2. Attention to the predecessor may be addictive

Whatever reason you start “stalk”, there’s a good chance that you’ll find yourself in a strange circle after a while:

Every once in a while, I automatically open my predecessor’s Whatsapp, FB, Ins… Then it stopped; first, he turned over all the posts he had made public in a few years (which one you might have deleted better than himself) and then linked to the accounts of his family, current, or even current friends.

And every time you go through this cycle, your negative emotions take a long time to recover. This pain has a serious impact on your personal life, but even then you can’t give up on it.

Stalk can’t stop because its essence is actually an addiction.

Psychologist Guy Winch believes that stalk addiction is due to the brain deceiving us (Winch, 2018).

Research on the brain suggests that the brain mechanisms initiated by a love affair are the same as those used by addicts to get away from substances such as cocaine or opium. In the context of intimacy, our “addiction” is “being with our predecessors”, but it can no longer be sustained, so the brain chooses to use stalk as a painkiller, feeling that the other person is still in our lives, temporarily relieving the pain.

But in the end, our “addiction” will get heavier, the pain will get deeper and deeper, and the “threshold” of pain relief will get higher and higher. As a result, as time went on, we became deeper into the pain of the quarrying.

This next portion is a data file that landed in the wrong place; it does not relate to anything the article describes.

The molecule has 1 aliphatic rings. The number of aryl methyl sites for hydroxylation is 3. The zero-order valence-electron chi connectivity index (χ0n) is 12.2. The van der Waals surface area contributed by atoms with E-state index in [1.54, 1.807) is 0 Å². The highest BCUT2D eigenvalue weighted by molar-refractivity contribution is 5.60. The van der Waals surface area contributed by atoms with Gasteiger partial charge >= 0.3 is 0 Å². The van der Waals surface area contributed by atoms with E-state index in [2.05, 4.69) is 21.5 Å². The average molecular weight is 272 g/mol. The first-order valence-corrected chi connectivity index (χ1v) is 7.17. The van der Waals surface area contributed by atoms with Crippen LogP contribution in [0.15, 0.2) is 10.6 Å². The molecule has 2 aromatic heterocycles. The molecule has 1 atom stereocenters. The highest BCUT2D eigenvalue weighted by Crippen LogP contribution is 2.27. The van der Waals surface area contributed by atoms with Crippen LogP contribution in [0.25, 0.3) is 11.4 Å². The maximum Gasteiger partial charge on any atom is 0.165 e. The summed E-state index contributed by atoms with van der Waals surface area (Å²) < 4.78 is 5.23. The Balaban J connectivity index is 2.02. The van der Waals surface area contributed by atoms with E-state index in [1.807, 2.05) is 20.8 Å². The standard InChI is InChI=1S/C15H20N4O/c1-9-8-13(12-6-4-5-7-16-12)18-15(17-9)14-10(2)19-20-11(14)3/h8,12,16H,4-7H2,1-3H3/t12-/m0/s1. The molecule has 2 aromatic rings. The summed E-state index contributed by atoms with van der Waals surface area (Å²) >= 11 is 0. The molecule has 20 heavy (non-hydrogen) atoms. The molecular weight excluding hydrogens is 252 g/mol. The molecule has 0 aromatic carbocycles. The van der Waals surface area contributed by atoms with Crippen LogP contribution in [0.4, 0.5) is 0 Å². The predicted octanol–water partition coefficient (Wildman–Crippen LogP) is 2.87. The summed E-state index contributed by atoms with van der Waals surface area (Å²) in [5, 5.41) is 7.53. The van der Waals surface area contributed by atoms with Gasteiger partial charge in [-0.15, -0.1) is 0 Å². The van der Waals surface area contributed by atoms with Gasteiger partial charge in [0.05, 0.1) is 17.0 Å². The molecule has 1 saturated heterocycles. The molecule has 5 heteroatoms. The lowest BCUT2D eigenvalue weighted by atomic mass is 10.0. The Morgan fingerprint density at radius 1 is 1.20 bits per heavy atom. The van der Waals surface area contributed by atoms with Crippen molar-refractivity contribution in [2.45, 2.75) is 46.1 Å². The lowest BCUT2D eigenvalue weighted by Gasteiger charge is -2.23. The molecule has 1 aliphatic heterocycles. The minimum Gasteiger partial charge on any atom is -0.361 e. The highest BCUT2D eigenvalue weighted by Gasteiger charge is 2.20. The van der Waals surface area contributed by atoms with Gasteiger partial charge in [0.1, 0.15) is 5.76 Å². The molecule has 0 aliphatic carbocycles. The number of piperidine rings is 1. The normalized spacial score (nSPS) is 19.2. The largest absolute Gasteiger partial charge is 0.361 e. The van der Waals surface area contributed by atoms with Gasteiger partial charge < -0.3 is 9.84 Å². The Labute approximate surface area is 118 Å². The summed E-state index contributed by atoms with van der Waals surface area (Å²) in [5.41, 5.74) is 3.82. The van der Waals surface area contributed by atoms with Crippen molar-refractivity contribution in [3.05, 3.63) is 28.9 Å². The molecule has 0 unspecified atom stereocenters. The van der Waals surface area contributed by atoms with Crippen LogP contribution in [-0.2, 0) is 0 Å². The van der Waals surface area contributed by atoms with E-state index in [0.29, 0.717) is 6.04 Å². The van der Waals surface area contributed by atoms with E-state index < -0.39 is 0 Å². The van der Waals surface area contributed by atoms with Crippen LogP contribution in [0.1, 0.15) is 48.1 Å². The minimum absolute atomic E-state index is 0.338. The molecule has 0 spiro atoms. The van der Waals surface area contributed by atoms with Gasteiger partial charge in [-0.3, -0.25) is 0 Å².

Winch suggests that the brain deceives us in two main ways, making our stalk behaviour difficult to stop and making us more and more mindful of our predecessors:

(1) Find out the “truth” deception: “What is the real reason for the break-up?” “

The reasons for the break-up may be very bland, or even the break-up of the relationship may not have a specific “real reason” at all. Therefore, we always try in vain to find the “truth” through the stalk.

We are caught up in endless “cause-seeking” and find it hard to help ourselves in stalk’s behaviour.

(2) Idealized deception: “You have lost the best possible!” ”

After we break up, another common tendency is to idealize the person who breaks our hearts. Seeing the plausible posted on each other’s social networks, the brain allows us to see only the best of his new life, and only to think of the glittering virtues that have attracted you.

And this makes us think that we have lost the “best possible” in life, and thus more reluctant to get out of the nostalgia, can only rely on stalk behaviour to maintain “contact” with each other.